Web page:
[ClusterLabs Developers] [booth][sbd] GPLv2.1+ clarification request
jpokorny at redhat.com
Mon Mar 21 17:03:12 EDT 2016
On 18/03/16 16:16 +0100, Lars Ellenberg wrote:
> On Thu, Mar 17, 2016 at 07:12:19PM +0100, Dejan Muhamedagic wrote:
>> Hi Jan,
>> On Thu, Mar 17, 2016 at 06:47:37PM +0100, Jan Pokorný wrote:
>>> Hello all,
>>> during latest reviews of packages building on core cluster
>>> infrastructure, it turned out there is a frequented (viral?) issue
>>> with source files declaring unusual licence: GPLv2.1+.
>> Yes, I'd say that it's all coming from a single source. I suspect
>> that nobody's looking at the license, just copies another source
>> file from the same project. Anyway, that's what I did in booth.
>> Who created the first file with this non-existent license is
>> anybody's guess. It could probably be traced, but I doubt that
>> it'd help in any way.
> Actually it might.
> I think that what happened was this:
Lars, many thanks for providing the following historical context.
It seems to provide enough background to guide the interpretation
of dubious license notices towards the original intentions.
Let me premise that from the new perspective, it might have been
a bit preposterous trying to contact every and each (potential)
licensor of the affected files (got a couple of bounces[*], anyway),
just followed the transparency principle, turning them to stand-by
should any coordination be required...
I am sorry if you were looped in without solicitation, especially if
neither project is of your interest anymore.
> in the early days of heartbeat, way back when,
> source code got "batch tagged" with the license statement:
> 2000/07/26 05:17:18
> Most stuff got tagged with the LGPL 2.1.
> Some time later, someone noticed that in some cases,
> a "program" is not a "library", and tried to re-tag
> e.g. "api_test.c" with the GPL 2,
> but without properly taking the actual suggested GPL 2 stanza,
> but by simply dropping "Lesser" and changing "library" to "software".
> 2000/08/31 05:23:36
I was made aware of this is downright supported by LGPL 2.1 provision:
3. You may opt to apply the terms of the ordinary GNU General Public
License instead of this License to a given copy of the Library. To do
this, you must alter all the notices that refer to this License, so
that they refer to the ordinary GNU General Public License, version
2, instead of to this License. (If a newer version than version 2 of
the ordinary GNU General Public License has appeared, then you can
specify that version instead if you wish.) Do not make any other
change in these notices.
Once this change is made in a given copy, it is irreversible for that
copy, so the ordinary GNU General Public License applies to all
subsequent copies and derivative works made from that copy.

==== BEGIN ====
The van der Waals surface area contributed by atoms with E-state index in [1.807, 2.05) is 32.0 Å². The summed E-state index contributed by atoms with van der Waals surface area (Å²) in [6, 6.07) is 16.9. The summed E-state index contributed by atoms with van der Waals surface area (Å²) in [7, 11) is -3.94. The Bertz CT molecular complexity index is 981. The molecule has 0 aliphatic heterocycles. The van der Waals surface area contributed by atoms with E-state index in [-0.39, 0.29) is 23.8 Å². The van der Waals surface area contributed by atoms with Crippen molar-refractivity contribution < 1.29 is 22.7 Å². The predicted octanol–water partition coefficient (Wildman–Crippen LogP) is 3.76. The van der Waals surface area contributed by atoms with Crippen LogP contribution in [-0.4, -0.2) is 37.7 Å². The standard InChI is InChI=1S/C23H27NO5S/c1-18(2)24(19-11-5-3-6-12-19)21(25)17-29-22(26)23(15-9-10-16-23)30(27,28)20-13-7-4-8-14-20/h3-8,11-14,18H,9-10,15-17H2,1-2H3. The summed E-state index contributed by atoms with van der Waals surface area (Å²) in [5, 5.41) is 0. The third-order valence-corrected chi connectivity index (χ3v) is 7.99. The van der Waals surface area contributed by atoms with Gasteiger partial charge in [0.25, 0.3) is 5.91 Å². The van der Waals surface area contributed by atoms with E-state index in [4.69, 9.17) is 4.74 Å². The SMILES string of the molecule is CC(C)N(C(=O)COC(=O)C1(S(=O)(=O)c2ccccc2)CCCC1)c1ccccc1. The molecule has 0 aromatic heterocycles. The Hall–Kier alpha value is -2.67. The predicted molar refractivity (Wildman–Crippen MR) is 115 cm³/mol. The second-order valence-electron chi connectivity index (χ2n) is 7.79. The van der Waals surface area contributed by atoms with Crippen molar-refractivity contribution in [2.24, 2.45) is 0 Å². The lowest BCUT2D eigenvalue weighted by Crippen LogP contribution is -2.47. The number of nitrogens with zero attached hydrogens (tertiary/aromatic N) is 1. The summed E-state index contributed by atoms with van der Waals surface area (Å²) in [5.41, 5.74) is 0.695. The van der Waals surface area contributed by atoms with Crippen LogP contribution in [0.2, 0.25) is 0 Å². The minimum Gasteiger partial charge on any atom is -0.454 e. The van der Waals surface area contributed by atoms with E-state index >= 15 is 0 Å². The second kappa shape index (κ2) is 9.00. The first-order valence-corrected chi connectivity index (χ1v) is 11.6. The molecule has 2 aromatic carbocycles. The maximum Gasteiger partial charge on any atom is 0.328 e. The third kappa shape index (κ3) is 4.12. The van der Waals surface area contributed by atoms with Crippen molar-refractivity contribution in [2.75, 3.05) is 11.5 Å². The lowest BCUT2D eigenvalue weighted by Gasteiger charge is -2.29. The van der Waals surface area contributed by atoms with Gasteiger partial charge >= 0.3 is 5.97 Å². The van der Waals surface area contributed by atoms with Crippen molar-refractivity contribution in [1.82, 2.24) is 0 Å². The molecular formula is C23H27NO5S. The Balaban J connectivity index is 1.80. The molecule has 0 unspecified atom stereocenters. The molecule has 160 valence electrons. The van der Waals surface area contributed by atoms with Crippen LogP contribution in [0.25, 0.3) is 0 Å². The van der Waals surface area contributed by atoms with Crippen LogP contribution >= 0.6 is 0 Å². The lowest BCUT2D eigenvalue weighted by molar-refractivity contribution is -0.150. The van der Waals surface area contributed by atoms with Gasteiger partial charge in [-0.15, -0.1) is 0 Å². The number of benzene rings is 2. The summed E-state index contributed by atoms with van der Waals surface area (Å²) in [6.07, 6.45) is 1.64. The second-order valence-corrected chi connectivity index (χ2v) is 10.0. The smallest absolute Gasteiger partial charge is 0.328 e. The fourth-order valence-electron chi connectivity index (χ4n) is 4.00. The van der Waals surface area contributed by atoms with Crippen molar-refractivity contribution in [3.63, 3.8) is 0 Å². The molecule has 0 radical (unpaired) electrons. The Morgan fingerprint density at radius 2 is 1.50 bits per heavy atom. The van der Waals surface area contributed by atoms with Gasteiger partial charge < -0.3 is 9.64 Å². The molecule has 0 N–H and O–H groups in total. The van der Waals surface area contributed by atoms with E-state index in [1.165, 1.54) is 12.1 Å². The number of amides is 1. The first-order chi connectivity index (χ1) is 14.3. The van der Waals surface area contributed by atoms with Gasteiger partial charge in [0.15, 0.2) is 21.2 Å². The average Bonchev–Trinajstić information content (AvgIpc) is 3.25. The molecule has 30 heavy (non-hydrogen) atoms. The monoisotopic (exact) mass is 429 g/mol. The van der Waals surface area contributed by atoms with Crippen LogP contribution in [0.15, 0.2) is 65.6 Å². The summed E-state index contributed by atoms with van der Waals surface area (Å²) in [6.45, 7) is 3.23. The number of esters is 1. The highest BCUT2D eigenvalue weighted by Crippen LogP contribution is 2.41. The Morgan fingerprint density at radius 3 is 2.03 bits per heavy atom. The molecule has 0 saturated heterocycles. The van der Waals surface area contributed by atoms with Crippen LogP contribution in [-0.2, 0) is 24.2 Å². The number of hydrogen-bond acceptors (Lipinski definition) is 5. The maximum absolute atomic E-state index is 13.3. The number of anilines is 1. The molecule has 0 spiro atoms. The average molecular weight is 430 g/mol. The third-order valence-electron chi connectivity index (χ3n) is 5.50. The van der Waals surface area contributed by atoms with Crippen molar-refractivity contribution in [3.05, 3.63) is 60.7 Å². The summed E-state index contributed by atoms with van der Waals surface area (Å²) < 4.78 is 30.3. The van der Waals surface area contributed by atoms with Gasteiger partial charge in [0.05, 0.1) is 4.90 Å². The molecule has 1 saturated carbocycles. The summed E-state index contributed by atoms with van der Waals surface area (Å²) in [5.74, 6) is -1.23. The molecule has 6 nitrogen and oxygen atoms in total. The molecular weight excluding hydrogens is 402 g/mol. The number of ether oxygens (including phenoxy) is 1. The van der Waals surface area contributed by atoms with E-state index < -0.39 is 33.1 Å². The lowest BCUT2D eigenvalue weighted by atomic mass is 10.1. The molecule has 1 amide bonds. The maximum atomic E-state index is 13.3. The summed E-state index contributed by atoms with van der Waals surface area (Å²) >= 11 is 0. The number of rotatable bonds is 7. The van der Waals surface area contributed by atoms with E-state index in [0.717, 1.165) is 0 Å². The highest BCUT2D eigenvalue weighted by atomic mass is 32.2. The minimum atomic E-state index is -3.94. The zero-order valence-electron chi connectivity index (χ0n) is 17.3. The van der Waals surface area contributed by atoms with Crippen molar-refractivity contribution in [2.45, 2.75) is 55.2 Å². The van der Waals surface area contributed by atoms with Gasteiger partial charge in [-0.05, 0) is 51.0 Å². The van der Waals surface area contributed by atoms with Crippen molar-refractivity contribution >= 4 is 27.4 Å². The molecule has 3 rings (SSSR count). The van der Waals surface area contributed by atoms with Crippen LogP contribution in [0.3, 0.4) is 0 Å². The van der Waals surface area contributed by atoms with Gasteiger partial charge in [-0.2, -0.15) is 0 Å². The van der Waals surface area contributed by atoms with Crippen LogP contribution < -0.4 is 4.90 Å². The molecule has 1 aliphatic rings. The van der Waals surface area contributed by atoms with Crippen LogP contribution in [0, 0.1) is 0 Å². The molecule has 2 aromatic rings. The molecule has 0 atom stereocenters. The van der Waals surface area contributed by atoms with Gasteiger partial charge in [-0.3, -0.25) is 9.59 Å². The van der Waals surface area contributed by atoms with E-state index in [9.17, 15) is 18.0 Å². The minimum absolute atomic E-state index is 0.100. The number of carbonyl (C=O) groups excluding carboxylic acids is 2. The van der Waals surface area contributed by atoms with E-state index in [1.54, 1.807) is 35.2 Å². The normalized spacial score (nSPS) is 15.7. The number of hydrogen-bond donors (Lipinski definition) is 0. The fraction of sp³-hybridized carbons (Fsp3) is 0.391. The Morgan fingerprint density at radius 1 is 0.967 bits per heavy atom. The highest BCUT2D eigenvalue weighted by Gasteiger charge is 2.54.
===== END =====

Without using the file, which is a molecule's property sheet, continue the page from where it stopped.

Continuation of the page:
This option is useful when you wish to copy part of the code of the
Library into a program that is not a library.
So one might think this is just it's imperfect execution.
> Both changes predate the GPLv3 by seven years.
Hence the timeless, causation-ignorant, plain logic implication of GPLv3+
cannot simply hold under the demonstrated reality-check.
> From there it propagated to ipfail.c and attrd.c, which both became
> *the* template files to start from when writing daemons and extensions
> using the API.
> Developers quickly browse their "template",
> their "auto-correct" filter reads "GPL 2",
> which they are content with,
> and in good faith they hack away.
> I think it is safe to assume that any developer copying from there meant
> to "stay in project" regarding the licensing.
Agreed on good will/no surprises being presumed in free software
projects, leading to code being anything that really matters in such
circles. Licensing (and other) paper work is frequently played down
to cargo cult minimum[**]. Unfortunately, a minor inaccuracy there
can go 15+ years down the road unnoticed, as we can observe right now :-)
> So I move to change it to GPLv2+, for everything that is a "program",
> and LGPLv2.1 for everything that may be viewed as a library.
> At least that's how I will correct the wording in the
> affected files in the heartbeat mercurial.
In the light of the presented historic excursion, that feels natural.
Assuming no licensors want to speak up, the question now stands:
Is it the same conclusion that has been reached by booth and sbd
package maintainers (Dejan and Andrew respectively, if I follow what's
authoritative nowadays properly) and are these willing to act on it to
prevent the mentioned ambiguous interpretation once forever?
I will be happy to provide actual patches, but that's not a decision
for me to take.
In fact, Andrew has already expressed his inclination:
Thanks for taking this seriously.
[*] see the difference of CC field between original and this message
(if you know alternative contacts and think they might be
interested, please point them this thread out)
[**] see also
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